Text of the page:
NICS joins petaflop supercomputer club

By , Computerworld |  Government, supercomputer

The National Institute for Computational Sciences (NICS) brought its new petaflop-scale supercomputer online this month, joining a very rarefied club of systems that can reach a thousand trillion calculations per second.

The scientific researchers who will use this Cray XT5 system, which was funded through a National Science Foundation grant of $65 million, are working on "the most important problems in the world and they always gravitate to the fastest machines," said Phil Andrews, the NCIS project director.

The machine will be used to study the formation of galaxies, climate change, biology and other sciences, running simulations and often in 3-D.

Kraken is an upgrade from a previous generation, 600 teraflop system, or one trillion floating point operations per second. As part of the upgrade, 16,000 six-core, 2.6-GHz chips by Advanced Micro Devices, were installed. It totals about 100,000 compute cores, spread across 88 cabinets. The previous configuration used AMD's 4 core Barcelona 2.3-GHz chip.

The NCIS system is housed at the Oak Ridge National Laboratory and is managed by the University of Tennessee. Planning for this system began several years ago and, at the time, Andrews said they had no real way of knowing just how fast this machine would be because of the uncertainties of chip clock speeds.

But, Andrews said, "We were hoping for a petaflop."

IBM delivered the first publicly known petaflop system, the Roadrunner , a $100 million system, last year for Los Alamos National Laboratory.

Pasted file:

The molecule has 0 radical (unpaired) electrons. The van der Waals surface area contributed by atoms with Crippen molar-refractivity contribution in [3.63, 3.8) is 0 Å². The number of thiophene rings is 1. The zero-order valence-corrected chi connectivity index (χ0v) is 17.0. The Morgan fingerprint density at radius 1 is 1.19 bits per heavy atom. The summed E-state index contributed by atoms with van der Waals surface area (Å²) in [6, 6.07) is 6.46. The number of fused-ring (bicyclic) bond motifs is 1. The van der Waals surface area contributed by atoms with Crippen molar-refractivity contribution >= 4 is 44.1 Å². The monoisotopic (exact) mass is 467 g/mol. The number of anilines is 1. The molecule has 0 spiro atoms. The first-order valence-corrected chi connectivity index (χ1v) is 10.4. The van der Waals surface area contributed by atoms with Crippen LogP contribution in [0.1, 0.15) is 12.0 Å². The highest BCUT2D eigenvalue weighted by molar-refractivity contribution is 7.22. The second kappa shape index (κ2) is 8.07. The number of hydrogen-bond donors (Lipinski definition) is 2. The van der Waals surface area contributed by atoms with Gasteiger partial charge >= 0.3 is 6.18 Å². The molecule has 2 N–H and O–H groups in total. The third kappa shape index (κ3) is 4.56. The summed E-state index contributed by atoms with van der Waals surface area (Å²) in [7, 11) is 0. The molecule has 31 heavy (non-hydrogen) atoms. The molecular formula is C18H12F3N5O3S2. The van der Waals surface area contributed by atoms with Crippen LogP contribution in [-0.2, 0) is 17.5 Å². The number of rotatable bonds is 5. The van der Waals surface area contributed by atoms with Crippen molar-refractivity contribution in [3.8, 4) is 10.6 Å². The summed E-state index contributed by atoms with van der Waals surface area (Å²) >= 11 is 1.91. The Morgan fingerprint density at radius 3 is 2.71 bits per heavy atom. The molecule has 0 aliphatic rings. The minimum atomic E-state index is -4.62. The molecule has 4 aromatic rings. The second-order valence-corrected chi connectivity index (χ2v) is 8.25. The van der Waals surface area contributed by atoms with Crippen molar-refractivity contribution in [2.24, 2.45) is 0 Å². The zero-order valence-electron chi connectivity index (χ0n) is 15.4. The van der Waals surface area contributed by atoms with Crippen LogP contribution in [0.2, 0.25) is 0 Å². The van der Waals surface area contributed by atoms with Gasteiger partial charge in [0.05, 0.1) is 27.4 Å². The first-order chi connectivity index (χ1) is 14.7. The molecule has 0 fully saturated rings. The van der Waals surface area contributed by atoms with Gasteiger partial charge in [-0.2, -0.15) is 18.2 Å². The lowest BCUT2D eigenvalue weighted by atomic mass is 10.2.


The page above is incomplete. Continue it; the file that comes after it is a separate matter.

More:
Kraken is part of the TeraGrid , an NSF project that links high performance systems used in research, so getting research time on this machine isn't easy.

Proposals for compute time are reviewed by a peer review board that meets four times a year, and follow a process that's similar to submitting an article to a prestigious journal. Among the things researchers have to show before they can run their jobs is that their applications can scale to the system's capabilities.

Any supercomputer's useful life is roughly three to four years, said Andrews. "It's not like it is not useful after that, but it's no longer state of the art," he said.

Kraken's speed allows greater resolution or finer analysis of scientific models. A slower machine you may be modeling the earth at 10 kilometer resolution, but a faster machine may take that resolution to as much as 5 kilometers. "That's important because some effects only manifest themselves at smaller resolutions," said Andrews.

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